Take for example Max’s comment: ‘A blond hot american in a place with 100 muslim men… What do you aspect [sic] will happen? ‘ and junglesiren’s remarks that, ‘… a display of cleavage is considered an open invitation for sex… and in a muslim country it’s a practical demand,’ which constructs the dramatic meta narrative of ‘lady fair’ being threatened by ‘dark forces,’ in the literal sense of the word (Libler, 2010 p. 560). In accordance with the typical mass media representations about Islam of the past decade (Allan 2010, p. 2), the antagonisms between the ‘West’ and ‘Muslims’ discursively constructed as two static, monolithic and essentially irreconcilable entities which is conveyed in an increasingly emotional and alarmist tone, ‘… American citizens have NO idea how fast the Muslim population is growing and pushing their laws into our country’ (Flyer5).
Like rhetoric of blame which encourages women to stay silent about their assault, discourses implying that women correspondents, ‘… houldn’t report in a hostile non-White country,’ (LissetteChildlessandMiserable) problematically sustain the practice of denying women correspondents plum assignments on the basis of their perceived sexual vulnerability and visibility in certain countries (Conboy 2006, p. 304).
This is not to downplay the fact that men also experience the threat of sexual violence, but since women are positioned subordinately within the traditionally male environments of war reporting, the risk of gender-based violence being used against a woman occurs more frequently and is a constant source of additional job stress (Feinstein 2003, p. 24). When one considers the instrumental role of women correspondents retain in attaining narratives from the female victims of sexual violence in war situations, who for cultural reasons, are not comfortable discussing these issues with men (Saunders, 2003), the need to expose and challenge gender stereotyping is apparent.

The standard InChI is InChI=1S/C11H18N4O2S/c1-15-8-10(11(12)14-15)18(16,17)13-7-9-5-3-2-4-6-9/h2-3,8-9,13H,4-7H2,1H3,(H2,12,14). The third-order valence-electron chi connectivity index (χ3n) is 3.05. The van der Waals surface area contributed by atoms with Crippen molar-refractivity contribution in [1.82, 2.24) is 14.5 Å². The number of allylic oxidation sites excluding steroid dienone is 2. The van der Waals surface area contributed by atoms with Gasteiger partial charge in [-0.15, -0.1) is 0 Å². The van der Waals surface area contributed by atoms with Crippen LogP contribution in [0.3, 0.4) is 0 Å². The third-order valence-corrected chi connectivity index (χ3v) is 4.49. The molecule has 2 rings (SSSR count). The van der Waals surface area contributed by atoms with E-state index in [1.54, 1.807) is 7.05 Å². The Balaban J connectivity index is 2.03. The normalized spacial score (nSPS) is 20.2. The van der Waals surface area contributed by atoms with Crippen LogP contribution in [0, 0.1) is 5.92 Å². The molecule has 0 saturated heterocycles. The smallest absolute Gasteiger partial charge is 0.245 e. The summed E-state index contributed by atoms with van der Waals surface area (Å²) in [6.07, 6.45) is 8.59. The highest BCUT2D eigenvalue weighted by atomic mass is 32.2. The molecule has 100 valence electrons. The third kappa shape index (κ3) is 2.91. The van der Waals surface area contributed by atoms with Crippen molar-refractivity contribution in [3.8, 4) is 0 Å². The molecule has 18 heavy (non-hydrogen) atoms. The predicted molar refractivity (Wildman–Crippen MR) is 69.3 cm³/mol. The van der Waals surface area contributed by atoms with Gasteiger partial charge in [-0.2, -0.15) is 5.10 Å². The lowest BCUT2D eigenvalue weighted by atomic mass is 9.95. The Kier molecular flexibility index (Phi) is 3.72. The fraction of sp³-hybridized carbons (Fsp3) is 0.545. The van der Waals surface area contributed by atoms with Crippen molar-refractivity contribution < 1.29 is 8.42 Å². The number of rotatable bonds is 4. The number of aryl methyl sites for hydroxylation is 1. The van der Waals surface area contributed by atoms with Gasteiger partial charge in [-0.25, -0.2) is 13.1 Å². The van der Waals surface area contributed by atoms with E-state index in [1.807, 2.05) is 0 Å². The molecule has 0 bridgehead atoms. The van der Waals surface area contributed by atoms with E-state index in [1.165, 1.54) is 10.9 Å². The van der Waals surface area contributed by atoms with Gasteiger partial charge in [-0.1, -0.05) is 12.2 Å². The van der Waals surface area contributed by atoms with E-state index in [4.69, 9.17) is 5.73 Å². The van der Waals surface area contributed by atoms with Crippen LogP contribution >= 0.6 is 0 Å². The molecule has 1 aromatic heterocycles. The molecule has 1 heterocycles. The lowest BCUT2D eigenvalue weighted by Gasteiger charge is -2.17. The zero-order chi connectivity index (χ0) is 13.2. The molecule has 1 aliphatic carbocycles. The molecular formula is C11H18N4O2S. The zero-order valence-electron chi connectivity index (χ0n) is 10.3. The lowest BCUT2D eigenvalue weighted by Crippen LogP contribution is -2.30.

Initial media coverage of the Lara Logan assault demonstrated how patriarchal discourses are inherent within and were facilitated by the misrepresentations of women in the mainstream press. The circulation of narrative strategies that blame the victim and offer inaccurate stereotypes of Muslims by both journalists and commenters alike were shown to retain significant effects upon the ways in which the sexual assault was perceived.
The fact that such mediated discourses are not simply reflecting the external ‘reality’ but actively contribute towards the construction of certain societal attitudes and responses to the sexual violence of women correspondents confirm how an inappropriately worded headline or the inclusion of an unrelated detail can have very real consequences for the practice of women correspondents in male dominated work environments and the perpetuation of the sexual division of labour.